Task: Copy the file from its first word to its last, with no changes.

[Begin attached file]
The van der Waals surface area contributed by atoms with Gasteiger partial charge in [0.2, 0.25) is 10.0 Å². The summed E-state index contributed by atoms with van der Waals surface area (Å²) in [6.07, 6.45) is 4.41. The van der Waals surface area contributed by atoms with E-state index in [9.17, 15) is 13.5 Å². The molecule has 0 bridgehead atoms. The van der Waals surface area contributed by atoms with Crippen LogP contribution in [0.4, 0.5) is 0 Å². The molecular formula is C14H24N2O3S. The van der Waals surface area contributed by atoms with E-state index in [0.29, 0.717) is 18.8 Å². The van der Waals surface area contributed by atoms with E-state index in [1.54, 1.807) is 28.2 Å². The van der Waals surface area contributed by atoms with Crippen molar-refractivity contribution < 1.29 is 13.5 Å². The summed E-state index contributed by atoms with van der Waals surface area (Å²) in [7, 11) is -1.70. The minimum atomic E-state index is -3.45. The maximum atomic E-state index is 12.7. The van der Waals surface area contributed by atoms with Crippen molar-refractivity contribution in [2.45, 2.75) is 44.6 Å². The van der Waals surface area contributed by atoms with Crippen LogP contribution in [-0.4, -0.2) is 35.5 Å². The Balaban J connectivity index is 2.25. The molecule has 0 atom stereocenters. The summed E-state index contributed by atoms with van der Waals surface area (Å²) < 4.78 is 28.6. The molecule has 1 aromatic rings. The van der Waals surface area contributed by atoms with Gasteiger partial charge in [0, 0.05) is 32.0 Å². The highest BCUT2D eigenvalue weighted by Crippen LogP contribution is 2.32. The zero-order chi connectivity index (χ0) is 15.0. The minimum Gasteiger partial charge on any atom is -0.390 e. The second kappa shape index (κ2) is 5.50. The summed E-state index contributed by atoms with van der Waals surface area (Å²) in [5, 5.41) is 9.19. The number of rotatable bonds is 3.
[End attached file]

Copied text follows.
The van der Waals surface area contributed by atoms with Gasteiger partial charge in [0.2, 0.25) is 10.0 Å². The summed E-state index contributed by atoms with van der Waals surface area (Å²) in [6.07, 6.45) is 4.41. The van der Waals surface area contributed by atoms with E-state index in [9.17, 15) is 13.5 Å². The molecule has 0 bridgehead atoms. The van der Waals surface area contributed by atoms with Crippen LogP contribution in [0.4, 0.5) is 0 Å². The molecular formula is C14H24N2O3S. The van der Waals surface area contributed by atoms with E-state index in [0.29, 0.717) is 18.8 Å². The van der Waals surface area contributed by atoms with E-state index in [1.54, 1.807) is 28.2 Å². The van der Waals surface area contributed by atoms with Crippen molar-refractivity contribution < 1.29 is 13.5 Å². The summed E-state index contributed by atoms with van der Waals surface area (Å²) in [7, 11) is -1.70. The minimum atomic E-state index is -3.45. The maximum atomic E-state index is 12.7. The van der Waals surface area contributed by atoms with Crippen molar-refractivity contribution in [2.45, 2.75) is 44.6 Å². The van der Waals surface area contributed by atoms with Crippen LogP contribution in [-0.4, -0.2) is 35.5 Å². The Balaban J connectivity index is 2.25. The molecule has 0 atom stereocenters. The summed E-state index contributed by atoms with van der Waals surface area (Å²) < 4.78 is 28.6. The molecule has 1 aromatic rings. The van der Waals surface area contributed by atoms with Gasteiger partial charge in [0, 0.05) is 32.0 Å². The highest BCUT2D eigenvalue weighted by Crippen LogP contribution is 2.32. The zero-order chi connectivity index (χ0) is 15.0. The minimum Gasteiger partial charge on any atom is -0.390 e. The second kappa shape index (κ2) is 5.50. The summed E-state index contributed by atoms with van der Waals surface area (Å²) in [5, 5.41) is 9.19. The number of rotatable bonds is 3.